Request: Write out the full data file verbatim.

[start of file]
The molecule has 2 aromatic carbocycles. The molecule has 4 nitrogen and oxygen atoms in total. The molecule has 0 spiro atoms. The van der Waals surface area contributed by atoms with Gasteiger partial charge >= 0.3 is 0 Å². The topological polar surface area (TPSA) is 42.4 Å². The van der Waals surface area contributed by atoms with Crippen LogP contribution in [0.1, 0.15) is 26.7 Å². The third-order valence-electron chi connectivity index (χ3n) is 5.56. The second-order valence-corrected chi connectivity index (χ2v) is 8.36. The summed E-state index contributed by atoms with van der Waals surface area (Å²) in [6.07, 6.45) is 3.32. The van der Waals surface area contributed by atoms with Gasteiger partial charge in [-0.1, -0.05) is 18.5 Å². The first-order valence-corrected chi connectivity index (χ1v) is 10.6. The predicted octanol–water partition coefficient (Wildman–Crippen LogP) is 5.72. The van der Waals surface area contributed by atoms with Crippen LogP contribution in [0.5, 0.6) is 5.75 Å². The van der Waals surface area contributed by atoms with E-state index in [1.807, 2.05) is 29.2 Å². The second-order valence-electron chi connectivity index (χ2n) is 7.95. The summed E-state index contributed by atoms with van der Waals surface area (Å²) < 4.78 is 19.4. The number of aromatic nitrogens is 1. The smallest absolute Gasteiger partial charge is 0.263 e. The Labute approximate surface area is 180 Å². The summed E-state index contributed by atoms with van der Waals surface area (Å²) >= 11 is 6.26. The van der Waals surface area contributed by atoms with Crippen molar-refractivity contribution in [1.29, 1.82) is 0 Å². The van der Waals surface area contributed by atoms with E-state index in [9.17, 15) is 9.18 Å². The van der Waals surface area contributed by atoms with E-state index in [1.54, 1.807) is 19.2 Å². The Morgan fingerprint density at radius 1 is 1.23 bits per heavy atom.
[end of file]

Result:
The molecule has 2 aromatic carbocycles. The molecule has 4 nitrogen and oxygen atoms in total. The molecule has 0 spiro atoms. The van der Waals surface area contributed by atoms with Gasteiger partial charge >= 0.3 is 0 Å². The topological polar surface area (TPSA) is 42.4 Å². The van der Waals surface area contributed by atoms with Crippen LogP contribution in [0.1, 0.15) is 26.7 Å². The third-order valence-electron chi connectivity index (χ3n) is 5.56. The second-order valence-corrected chi connectivity index (χ2v) is 8.36. The summed E-state index contributed by atoms with van der Waals surface area (Å²) in [6.07, 6.45) is 3.32. The van der Waals surface area contributed by atoms with Gasteiger partial charge in [-0.1, -0.05) is 18.5 Å². The first-order valence-corrected chi connectivity index (χ1v) is 10.6. The predicted octanol–water partition coefficient (Wildman–Crippen LogP) is 5.72. The van der Waals surface area contributed by atoms with Crippen LogP contribution in [0.5, 0.6) is 5.75 Å². The van der Waals surface area contributed by atoms with E-state index in [1.807, 2.05) is 29.2 Å². The second-order valence-electron chi connectivity index (χ2n) is 7.95. The summed E-state index contributed by atoms with van der Waals surface area (Å²) < 4.78 is 19.4. The number of aromatic nitrogens is 1. The smallest absolute Gasteiger partial charge is 0.263 e. The Labute approximate surface area is 180 Å². The summed E-state index contributed by atoms with van der Waals surface area (Å²) >= 11 is 6.26. The van der Waals surface area contributed by atoms with Crippen molar-refractivity contribution in [1.29, 1.82) is 0 Å². The van der Waals surface area contributed by atoms with E-state index in [9.17, 15) is 9.18 Å². The van der Waals surface area contributed by atoms with E-state index in [1.54, 1.807) is 19.2 Å². The Morgan fingerprint density at radius 1 is 1.23 bits per heavy atom.